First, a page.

Motivating Myself to Stick to My ‘Prophy’ Routine
Needle. Vein. My eyes shift back and forth. Needle. Vein. Which vein is large enough to hit without blowing, but small enough to anchor well? Tourniquet, needle, vein, syringe. I hate infusing. I HATE this. Well, tonight I definitely hate this.
Maybe I haven’t eaten enough, or perhaps it’s due to sleep loss over the past few weeks. I don’t have it in me, yet I am already two days late. I have to get this needle in my vein tonight. It is imperative that I push through and infuse, for my health and safety.
What is ‘prophy’?
I infuse factor VIII, a protein my blood is missing, every 72 hours. This helps to prevent bleeding episodes. Skipping doses means heightened susceptibility to bleeds. Knees, knuckles, shoulders, and ankles are often the joints I have issues with.
When people with bleeding disorders infuse clotting factors to prevent bleeds, it is called “prophylaxis,” or “prophy” for short. If people with bleeding disorders only treat when they have an active bleed, it is called “on-demand.” If someone is struggling with repeated bleeding episodes, staff at their hemophilia treatment center may suggest prophy.
I once knew a woman who was told she “wanted to be like the boys” when she fought for prophy to prevent bleeding. While she did indeed want to have access to the same treatment a man with the same factor levels would have, she did not enjoy the actual process of infusing factor. Most of us do not enjoy it.
I love that I have access to factor replacement to protect me. After a few years of working through the right product and dose, I have reduced my bleeds from every 3-6 weeks to no bleeds in about six months. This was a huge game changer for me and increased my quality of life.
Yet, I do struggle to keep up. There are days when I just don’t want to infuse. Some days I let it go, telling myself that I can have a break and infuse tomorrow. Most days, I push through and find a way so I am protected.
Why is it a struggle?
There are so many reasons people do not infuse or skip doses, including:
- Fatigue — my number one excuse.
- Memory issues — yep, they just forget.
- Embarrassment — stepping away from a group of friends or infusing in front of one can be challenging.
- Not enough time — when I am late I hate to infuse, as the stress of rushing can make me blow veins.
- Fear of needles — you would think hemophilia would cure people of needle phobias, but it doesn’t always; fear of needles can definitely impact treatment adherence.
- Lack of access — perhaps insurance is an issue.
For some, access to new treatments such as Hemlibra (emicizumab) and gene therapy has improved adherence. Hemlibra is a subcutaneous injection that may be timed as monthly, weekly, or biweekly. The time it takes to infuse is shorter, and subcutaneous administration means no more hunting for those veins! This has been a gift to our community.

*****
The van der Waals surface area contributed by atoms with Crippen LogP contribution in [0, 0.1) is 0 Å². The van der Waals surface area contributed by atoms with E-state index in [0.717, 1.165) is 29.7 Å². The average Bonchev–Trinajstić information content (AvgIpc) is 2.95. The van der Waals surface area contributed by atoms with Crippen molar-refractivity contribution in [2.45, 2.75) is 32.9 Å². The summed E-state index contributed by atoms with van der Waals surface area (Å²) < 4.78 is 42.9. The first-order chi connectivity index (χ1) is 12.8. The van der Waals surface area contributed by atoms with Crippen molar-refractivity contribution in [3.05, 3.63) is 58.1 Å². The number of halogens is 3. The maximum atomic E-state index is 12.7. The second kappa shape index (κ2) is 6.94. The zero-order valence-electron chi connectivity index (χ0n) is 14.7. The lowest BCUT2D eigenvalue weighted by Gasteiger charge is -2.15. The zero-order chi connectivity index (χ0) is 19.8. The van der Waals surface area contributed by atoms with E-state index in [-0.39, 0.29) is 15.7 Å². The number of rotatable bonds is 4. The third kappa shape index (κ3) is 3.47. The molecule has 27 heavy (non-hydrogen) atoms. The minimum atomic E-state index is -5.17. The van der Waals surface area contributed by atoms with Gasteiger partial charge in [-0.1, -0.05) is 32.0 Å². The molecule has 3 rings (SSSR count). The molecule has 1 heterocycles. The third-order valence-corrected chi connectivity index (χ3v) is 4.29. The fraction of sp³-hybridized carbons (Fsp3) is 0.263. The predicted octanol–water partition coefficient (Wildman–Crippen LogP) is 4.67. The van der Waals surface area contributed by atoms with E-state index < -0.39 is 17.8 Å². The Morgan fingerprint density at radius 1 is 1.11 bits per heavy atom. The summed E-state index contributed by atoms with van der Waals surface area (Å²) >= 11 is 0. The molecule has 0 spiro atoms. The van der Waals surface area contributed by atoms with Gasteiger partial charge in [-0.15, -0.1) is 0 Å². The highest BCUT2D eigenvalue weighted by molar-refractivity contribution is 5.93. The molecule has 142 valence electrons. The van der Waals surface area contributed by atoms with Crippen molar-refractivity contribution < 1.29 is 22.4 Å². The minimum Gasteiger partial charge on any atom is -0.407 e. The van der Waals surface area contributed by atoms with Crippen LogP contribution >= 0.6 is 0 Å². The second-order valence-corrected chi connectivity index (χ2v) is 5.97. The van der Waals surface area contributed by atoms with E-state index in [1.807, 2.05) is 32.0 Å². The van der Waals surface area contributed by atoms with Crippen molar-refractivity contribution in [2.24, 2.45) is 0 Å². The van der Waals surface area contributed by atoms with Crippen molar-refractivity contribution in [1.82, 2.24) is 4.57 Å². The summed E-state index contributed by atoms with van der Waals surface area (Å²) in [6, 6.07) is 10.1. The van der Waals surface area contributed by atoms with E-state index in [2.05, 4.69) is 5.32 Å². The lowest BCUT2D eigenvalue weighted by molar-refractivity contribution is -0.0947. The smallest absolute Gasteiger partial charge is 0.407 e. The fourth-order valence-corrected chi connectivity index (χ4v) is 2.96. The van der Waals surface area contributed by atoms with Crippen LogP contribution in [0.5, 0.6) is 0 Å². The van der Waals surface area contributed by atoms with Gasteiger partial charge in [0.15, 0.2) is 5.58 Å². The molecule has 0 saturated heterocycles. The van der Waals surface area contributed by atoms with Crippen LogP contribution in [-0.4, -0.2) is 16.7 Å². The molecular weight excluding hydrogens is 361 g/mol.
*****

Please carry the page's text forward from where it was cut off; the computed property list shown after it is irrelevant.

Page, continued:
Gene therapy is also an emerging treatment, which is further along for hemophilia B than A. This is seen as a “cure,” and the goal is to get the body to produce clotting factor on its own.
How I persevere
Persevering is not always easy. When I can barely keep my eyes open, infusion is overwhelming. Yet, I remind myself how fortunate I am. I have an accurate diagnosis and access to medication. I have a treatment team whose members are supportive and work to keep me healthy. Following the treatment plan reduces bleeding episodes and greatly improves my quality of life. Infusing is a win.
Giving myself the space to struggle with the act of infusion is important. It is OK to acknowledge those moments when I feel I have hit a wall. It is also OK to hate poking myself with a needle multiple times a week.
Gratitude for the ability to infuse can also help me climb out of those spaces of resistance. I am fortunate. People around the world struggle to obtain a diagnosis and factor products. I have both. I am lucky to be able to use them, even if it means poking a needle in my vein every three days. It is a win.
Note: Hemophilia News Today is strictly a news and information website about the disease. It does not provide medical advice, diagnosis, or treatment. This content is not intended to be a substitute for professional medical advice, diagnosis, or treatment. Always seek the advice of your physician or another qualified health provider with any questions you may have regarding a medical condition. Never disregard professional medical advice or delay in seeking it because of something you have read on this website. The opinions expressed in this column are not those of Hemophilia News Today or its parent company, BioNews, and are intended to spark discussion about issues pertaining to hemophilia.